Rusty Peters is an Aboriginal artist, from the Jirrawun ethnic group in the East Kimberly region of northern Australia, known for the controversial political commentary he expresses in his art. His painting, Gamerre: What’s This Museum?, demonstrates potently the contradictions between western and indigenous knowledge systems. As a multilayered work, the painting reminds us that European models of art collecting and display have not always recognised indigenous ways of knowing. The work also points to the important potential of exhibition material to shape thinking. In today’s climate of change, what is the way forward for museums in representing indigenous history, culture and identity? My paper will respond to this question by drawing from indigenous worldviews and a range of scholarship (including Malaysian) to critically reflect on the possibilities and political implications of representing indigenous peoples in contemporary museums.
I was born in Malaysia and educated at Melbourne University and La Trobe University, Australia. I currently work as a lecturer at RMIT University in Australia. I am interested in cultural memory and the agencies that emerge out of sites of memory. I am interested in how museums remember the past. My work draws on a range of illustrated histories from family narratives, cultural festivals, museum archives and contemporary indigenous art. Since the late 1990s I have been researching on indigenous heritage, material culture, and gender and cultural politics in Australia and the northern region of Borneo. I have also researched museums and memorials in New Zealand, Japan, China, Cambodia, Vietnam and Laos.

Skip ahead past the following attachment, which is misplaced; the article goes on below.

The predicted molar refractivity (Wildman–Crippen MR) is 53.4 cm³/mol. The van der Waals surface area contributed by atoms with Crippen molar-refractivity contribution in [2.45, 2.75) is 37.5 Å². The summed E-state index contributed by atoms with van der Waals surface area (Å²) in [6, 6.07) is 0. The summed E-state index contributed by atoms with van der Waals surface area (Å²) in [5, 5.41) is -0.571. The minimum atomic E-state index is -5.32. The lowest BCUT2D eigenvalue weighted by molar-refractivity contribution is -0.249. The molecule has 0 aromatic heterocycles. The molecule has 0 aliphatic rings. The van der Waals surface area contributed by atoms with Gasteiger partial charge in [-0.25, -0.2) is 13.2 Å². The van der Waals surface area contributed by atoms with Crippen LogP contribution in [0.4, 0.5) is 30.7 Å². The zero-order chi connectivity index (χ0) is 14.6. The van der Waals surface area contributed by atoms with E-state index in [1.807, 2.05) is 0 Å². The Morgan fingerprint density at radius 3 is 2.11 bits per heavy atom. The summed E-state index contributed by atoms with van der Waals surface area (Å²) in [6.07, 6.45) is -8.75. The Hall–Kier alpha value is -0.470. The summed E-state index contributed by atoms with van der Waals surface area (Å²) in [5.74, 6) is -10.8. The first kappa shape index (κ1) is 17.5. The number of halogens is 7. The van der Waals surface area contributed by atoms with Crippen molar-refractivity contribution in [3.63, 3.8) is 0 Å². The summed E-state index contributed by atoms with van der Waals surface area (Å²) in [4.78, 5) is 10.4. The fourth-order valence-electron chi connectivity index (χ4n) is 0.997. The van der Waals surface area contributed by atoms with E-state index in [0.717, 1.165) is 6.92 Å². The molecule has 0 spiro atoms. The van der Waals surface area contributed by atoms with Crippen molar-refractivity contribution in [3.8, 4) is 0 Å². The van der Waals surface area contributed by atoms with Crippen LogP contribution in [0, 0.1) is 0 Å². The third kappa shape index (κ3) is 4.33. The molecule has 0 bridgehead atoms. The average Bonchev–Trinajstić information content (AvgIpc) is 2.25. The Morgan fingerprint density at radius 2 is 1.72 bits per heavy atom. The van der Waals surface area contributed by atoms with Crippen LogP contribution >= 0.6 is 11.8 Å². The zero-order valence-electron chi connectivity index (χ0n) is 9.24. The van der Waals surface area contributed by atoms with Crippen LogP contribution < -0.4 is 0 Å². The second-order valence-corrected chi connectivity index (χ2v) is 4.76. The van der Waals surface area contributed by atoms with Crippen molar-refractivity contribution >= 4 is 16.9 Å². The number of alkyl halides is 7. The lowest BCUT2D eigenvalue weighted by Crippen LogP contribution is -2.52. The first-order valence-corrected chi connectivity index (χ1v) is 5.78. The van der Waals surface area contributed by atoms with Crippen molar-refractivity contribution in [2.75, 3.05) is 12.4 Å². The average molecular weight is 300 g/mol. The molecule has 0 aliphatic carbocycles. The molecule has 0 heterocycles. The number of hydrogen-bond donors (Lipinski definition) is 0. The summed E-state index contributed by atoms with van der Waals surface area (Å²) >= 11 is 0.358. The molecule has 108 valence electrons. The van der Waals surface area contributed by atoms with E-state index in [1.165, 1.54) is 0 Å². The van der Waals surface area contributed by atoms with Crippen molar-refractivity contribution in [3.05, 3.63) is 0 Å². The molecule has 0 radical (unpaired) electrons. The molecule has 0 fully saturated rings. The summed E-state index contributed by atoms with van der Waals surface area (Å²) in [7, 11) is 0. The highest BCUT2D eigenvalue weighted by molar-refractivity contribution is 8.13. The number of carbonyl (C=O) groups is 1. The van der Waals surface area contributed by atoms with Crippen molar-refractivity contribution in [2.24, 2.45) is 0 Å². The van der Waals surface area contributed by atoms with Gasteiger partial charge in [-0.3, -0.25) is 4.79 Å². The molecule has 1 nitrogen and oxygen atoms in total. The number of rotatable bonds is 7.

RESOURCE MANAGEMENT AND SPATIAL PLANNING FROM THE PERSPECTIVE OF COMMUNICATIVE ACTION AND POWER RELATIONS THEORY
Gaim James Lunkapis
Department of Environment and Geography
Macquarie University, 2109 NSW, Australia
My presentation develops a perspective of resource management and spatial planning on the basis of strategic linkages between Habermas’ theory of communicative action and Foucault’s theory of power relation. Previous attempt to apply these theories within resource management and spatial planning have mostly centered on how power relation influenced planning and management decision and how communicative actions have facilitated public participation. In conjunction with these former applications, this presentation inspired revision to advance these theories to the current practice of resource management and spatial planning in Malaysia and aimed to : a) contribute to the growing number of resource management and spatial planning theories and literatures with regional perspectives; and b) to respond with several specific enabling tools useful for resourse managers and spatial planners towards achieving a win-win situation for the state and for the people.
Professional Biography – Gaim James Lunkapis
I was trained as Physical Geographer with B.Sc. in Geography from SIU, MA in Urban and Regional Planning from the ISU and MSc in Remote Sensing and GIS from UPM. My career starts as State Town Planner from 1988 to 2003 and thereafter joined the academic staff of the Geography Programme at Universiti Malaysia Sabah. I was the Project Manager and Research Officer for the DANCED-Malaysian sponsored project, the Integrated Coastal Zone Management and the Environmental Local Plan for Sabah (1996-2003). It was during this attachment that I had the opportunity to work with local and international researchers with diverse outlook towards resource management and spatial planning initiatives. It was also from these experiences that motivated me to do further research on these subjects from a ‘different perspective’. My broader aim is to engage in relevant research and contribute to positive social change.